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Bettie Locke, one of the first coeds and the chief founder of Kappa Alpha Theta, America's first college sorority, was born in 1850 in New Albany, Ind. She grew up in Brookville, where her father, Dr. John W. Locke, was president of Brookville College. He came to Greencastle in 1860 to be professor of mathematics, moved to Baldwin, Kan. in 1865 to be president of Baker University, and then returned to Indiana Asbury in 1866. In 1872 he became president of McKendrie College.

With one year in the preparatory department at Baker and tutored by her father and another college professor, Bettie Locke entered Indiana Asbury in 1867 at the age of 17. When she and the other young women entered chapel that fall, one suggested that they sit in the rear. Bettie Locke replied "What, women take a back seat? Never." So they marched to the front while the men stamped their feet. Bettie herself recalled:

We were not especially good looking. It might have been easier for us if we had been. But we were all refined, good girls from good families, and we realized somehow that we weren't going to college just for ourselves, but for all the girls who would follow after us - if we could just win out.

A male student in her own class of 1871 wrote:
...she was highly regarded as well as duly respected by the men of the class. She did good, solid work as a student and was one of the best. In daily classroom appearance she occupied a front seat, consistently ready for recitation, attentive, alert, interested in all that might be presented by professor or said by the person reciting; ready and clear of statement in her own recitation. She was of sober mien, with a pleasant manner. She was of medium height, possibly slightly below the average, not of slender bodily build, but not inclined to stoutness; her step was elastic, her bearing erect.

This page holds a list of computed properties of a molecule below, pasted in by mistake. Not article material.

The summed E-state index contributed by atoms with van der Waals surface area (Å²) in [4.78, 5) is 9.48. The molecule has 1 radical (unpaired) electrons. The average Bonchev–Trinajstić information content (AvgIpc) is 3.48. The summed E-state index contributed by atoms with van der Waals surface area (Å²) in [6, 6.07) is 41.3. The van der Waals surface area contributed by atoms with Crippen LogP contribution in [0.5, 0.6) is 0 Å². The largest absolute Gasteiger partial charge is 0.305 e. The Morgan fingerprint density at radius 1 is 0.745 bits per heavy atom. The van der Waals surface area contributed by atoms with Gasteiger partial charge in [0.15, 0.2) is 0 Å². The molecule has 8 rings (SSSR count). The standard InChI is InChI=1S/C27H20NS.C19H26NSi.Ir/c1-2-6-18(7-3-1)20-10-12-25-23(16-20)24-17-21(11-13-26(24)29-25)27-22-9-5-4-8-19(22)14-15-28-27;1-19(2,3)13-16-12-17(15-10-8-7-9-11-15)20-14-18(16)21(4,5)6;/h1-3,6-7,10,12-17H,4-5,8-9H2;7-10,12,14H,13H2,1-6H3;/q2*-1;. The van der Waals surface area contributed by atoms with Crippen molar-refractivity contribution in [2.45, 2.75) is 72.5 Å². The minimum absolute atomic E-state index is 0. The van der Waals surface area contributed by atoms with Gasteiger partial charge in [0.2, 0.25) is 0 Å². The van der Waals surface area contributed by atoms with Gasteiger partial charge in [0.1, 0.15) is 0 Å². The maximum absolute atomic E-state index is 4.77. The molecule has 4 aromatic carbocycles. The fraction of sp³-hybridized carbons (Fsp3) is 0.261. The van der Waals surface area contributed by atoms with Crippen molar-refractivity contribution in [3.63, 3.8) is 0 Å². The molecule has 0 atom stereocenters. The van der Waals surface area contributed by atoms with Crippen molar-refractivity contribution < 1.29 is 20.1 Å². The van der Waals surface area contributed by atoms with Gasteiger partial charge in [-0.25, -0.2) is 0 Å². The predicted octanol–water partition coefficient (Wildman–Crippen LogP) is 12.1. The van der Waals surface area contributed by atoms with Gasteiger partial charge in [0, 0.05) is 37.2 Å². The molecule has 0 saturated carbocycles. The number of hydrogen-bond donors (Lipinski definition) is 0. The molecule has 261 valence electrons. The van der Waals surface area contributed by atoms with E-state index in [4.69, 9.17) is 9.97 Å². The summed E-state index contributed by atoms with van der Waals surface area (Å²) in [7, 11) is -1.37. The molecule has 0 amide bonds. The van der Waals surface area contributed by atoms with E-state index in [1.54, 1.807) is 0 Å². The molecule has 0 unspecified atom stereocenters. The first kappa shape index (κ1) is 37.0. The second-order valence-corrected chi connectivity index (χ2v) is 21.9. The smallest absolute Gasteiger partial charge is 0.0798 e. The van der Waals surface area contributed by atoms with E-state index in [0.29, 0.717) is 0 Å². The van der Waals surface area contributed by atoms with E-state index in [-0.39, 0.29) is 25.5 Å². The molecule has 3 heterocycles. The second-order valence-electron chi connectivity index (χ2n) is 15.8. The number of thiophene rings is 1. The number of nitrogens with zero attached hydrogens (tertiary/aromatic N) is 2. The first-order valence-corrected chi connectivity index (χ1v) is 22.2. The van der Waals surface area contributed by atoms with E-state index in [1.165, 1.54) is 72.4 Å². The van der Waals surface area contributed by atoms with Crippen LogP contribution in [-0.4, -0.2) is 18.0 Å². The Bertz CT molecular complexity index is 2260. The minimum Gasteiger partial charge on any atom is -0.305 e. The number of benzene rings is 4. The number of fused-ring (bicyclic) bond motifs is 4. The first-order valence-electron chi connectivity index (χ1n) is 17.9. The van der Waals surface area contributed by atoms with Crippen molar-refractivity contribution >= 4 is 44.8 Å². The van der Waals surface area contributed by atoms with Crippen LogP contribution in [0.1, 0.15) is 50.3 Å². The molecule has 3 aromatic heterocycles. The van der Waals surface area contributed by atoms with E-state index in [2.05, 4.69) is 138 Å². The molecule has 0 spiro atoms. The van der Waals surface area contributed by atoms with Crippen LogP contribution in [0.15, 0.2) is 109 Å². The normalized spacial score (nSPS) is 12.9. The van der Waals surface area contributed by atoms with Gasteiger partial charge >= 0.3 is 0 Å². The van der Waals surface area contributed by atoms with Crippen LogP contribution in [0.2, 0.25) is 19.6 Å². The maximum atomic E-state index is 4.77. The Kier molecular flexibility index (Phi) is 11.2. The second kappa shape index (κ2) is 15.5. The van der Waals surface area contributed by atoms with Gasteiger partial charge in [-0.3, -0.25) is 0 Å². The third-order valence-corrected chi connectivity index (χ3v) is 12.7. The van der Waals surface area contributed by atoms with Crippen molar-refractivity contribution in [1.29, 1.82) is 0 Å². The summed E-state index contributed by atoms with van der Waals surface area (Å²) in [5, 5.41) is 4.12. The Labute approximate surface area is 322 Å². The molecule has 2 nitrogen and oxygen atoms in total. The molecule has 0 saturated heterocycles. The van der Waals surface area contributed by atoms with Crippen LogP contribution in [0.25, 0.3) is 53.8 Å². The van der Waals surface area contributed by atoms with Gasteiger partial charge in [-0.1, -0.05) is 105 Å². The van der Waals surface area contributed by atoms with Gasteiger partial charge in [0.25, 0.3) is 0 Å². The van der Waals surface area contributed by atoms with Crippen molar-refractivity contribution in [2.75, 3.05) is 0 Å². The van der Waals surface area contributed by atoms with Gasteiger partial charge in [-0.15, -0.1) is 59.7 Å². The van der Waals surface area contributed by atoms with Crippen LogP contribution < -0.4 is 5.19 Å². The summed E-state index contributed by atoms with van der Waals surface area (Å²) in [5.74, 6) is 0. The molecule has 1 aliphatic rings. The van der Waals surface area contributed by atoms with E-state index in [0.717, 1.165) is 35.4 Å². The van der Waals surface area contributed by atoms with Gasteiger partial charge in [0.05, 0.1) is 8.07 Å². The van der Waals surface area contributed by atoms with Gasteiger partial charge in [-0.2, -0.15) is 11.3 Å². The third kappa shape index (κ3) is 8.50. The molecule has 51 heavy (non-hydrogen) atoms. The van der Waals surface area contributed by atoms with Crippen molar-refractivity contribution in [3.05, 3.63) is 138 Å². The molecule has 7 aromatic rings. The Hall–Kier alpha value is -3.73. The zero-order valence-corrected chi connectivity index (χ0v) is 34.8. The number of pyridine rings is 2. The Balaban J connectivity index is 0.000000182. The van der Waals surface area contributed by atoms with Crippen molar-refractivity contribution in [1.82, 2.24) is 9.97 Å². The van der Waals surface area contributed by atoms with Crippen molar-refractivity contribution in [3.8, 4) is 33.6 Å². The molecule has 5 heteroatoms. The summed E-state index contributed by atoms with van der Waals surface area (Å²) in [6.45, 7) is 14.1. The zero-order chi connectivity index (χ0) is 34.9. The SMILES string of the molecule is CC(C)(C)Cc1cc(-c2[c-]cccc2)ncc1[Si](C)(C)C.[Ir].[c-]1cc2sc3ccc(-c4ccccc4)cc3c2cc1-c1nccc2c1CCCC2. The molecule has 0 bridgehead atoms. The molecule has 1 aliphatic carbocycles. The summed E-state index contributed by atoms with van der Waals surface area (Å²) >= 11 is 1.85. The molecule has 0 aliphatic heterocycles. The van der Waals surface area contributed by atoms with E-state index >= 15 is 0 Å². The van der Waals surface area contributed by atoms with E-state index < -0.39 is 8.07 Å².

According to Bettie Locke's own recollections, the founding of Kappa Alpha Theta came from a suggestion made by her father after her brother's fraternity rejected her request to become a member. As a result four young women met secretly on January 27, 1870 to organize their own social fraternity, or sorority. As historian George Manhart narrated it,
Bettie Locke, standing in front of a mirror, initiated herself, and then the three other girls. The four appeared in chapel on March 14, wearing their kite-shaped pins, larger than the pins of any of the fraternities.... Thus was born what is generally considered the first college ... sorority in the country.

Student rooming house on South College Avenue
in Greencastle of coeds Alice O. Allen and Hannah
Fitch, and where Kappa Alpha Theta was founded.


Bettie Locke taught school for four years before marrying E.A. Hamilton, a Lawrence College graduate, in 1876. After living in Illinois and Kansas, they settled in Greencastle, where Hamilton died in 1922. Bettie Locke Hamilton lived here until her death in 1939 at the age of 89, the oldest living graduate of Indiana Asbury. Her two daughters both graduated from DePauw University.

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